• Fix or Repair. Before you completely discard of an appliance or tool, check first if a few tinkering touches can still be done. 
  • Garage Sale. Another good thing about decluttering home is that you can make cash out of what could have been put to trash! See if there are fashionable finds in the box or a bike that your toddler got tired of. Even if you sell them for a low price, that’s still way better than letting them collect dust in the darkest section in the attic or simply dropping them off in a garbage site. 
  • Hire a Dumpster. If you’re the type who wants to steer clear from the hassle of disposing of clutter by yourself, a few amounts on a dumpster service is an ideal option for you. This is especially helpful if you have many items that are larger in size.


12 General Decluttering Tips You Need to Remember


1. Keep in Mind the 80/20 Rule

Also known as the Pareto Principle, the 80/20 rule essentially says that 80 percent of results come from 20 percent of causes. Applying this decluttering tip into practice, it generally means you only use 20 percent of the things you own 80 percent of the time. For example, out of the 20 pairs of shoes in your storage, you only get to use 4 of those on a regular basis. So the goal is to get rid of the things you don’t use 80 percent of the time.     

2. Let Go of Sunk Costs

The term sunk costs refer to the money that was already spent and cannot be recovered. This concept can better help you decide what items must be kept and the ones that should be evicted. Here’s an effective decluttering tip: think of the things in your house that are considered sunk costs. Consider them as clutter unless you believe it still carries worth that you can enjoy in the future. However, as you go along your stuff, remember that value increase may happen in rare cases. In this case, you might want to put it on sale instead.  

3. Track the Last Time You Used an Item

You will know that something is necessary when you cannot go on for months without using it. Every time you find an item, try to remember the last time you used it. If you think it has been almost a year since the last time it fulfilled its purpose, line it up for disposal. It’s the core idea of this decluttering tip.

Unless it’s really not meant to be used regularly, such as hardware tools that you only pull out when something needs fixing. Even a clutter you haven’t seen for a long time that you already forgot you own it needs to be tossed in the bin as well.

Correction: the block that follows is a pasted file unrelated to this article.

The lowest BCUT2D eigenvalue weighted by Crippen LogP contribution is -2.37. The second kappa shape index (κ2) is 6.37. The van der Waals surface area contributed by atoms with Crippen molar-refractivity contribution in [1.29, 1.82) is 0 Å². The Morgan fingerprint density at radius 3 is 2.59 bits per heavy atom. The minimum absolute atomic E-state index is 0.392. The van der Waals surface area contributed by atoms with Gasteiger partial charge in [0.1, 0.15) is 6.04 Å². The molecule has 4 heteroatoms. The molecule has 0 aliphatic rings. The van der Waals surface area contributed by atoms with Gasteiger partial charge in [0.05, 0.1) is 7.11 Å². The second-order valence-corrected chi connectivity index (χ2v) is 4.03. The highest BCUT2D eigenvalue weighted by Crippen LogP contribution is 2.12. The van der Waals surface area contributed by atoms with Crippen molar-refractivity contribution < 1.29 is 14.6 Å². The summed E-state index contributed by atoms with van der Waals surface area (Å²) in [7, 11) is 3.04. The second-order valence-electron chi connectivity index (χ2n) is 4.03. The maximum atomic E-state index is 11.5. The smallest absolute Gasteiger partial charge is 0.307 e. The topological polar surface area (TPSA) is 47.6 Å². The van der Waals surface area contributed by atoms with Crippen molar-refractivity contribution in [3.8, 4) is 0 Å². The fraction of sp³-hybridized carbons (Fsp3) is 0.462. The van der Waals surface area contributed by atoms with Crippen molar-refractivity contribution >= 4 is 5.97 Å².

4. Be Decisive

If you follow the box method, you should already know that the right process of decluttering home leaves no room for indecisiveness. Once you pull out something that’s been stashed away, make up your mind which container to drop it to. As a decluttering tip, remember that the boxes don’t overlap, and you should think that way as well. 

5. Discard Expired and Unrepairable Things

If something is a lost cause, you don’t even have to think about it. Toss it in the “Get Rid” box right away. This decluttering tip basically tells you that any expired or unrepairable items only means that its eviction from your living space has long been overdue. 

6. Begin with Small Decluttering Projects

When it comes to decluttering home, you’ll never go wrong with baby steps. Take things little by little, room by room and the next thing you’ll know, the entire house has been tidied up. 

7. Keep Flat Surfaces Clutter-Free

Any flat surface in your home is notorious for harboring clutter. The human hands always have the tendency to drop the object they’re holding to countertops and shelves. Unknowingly, what was once a clear table has now been filled with books, keys, and water jugs. It’s not a problem if the things you put on top are meant to be there. Those that you intentionally put for display or the ones you use regularly. But if the clutter has been growing in stacks week after week, then decluttering home is the only way to resolve that. 

8. Categorize Things

Categorizing is the not-so-secret decluttering tip for making your tidying up routine easier. You should apply this mindset not only during sorting the clutter for storage or for disposal. You should also keep things that are alike together when reorganizing stuff. When choosing a new home for the items, keep in mind to store them where you will use them. 

9. Return Things You’ve Borrowed

Here’s a must-remember decluttering tip: if you’re having a hard time letting go of things that once incurred value in your life, then getting over stuff that you don’t own in the first place should be an easy feat. Whatever you’ve borrowed, return it to the rightful owner. 

10. Use Space Creatively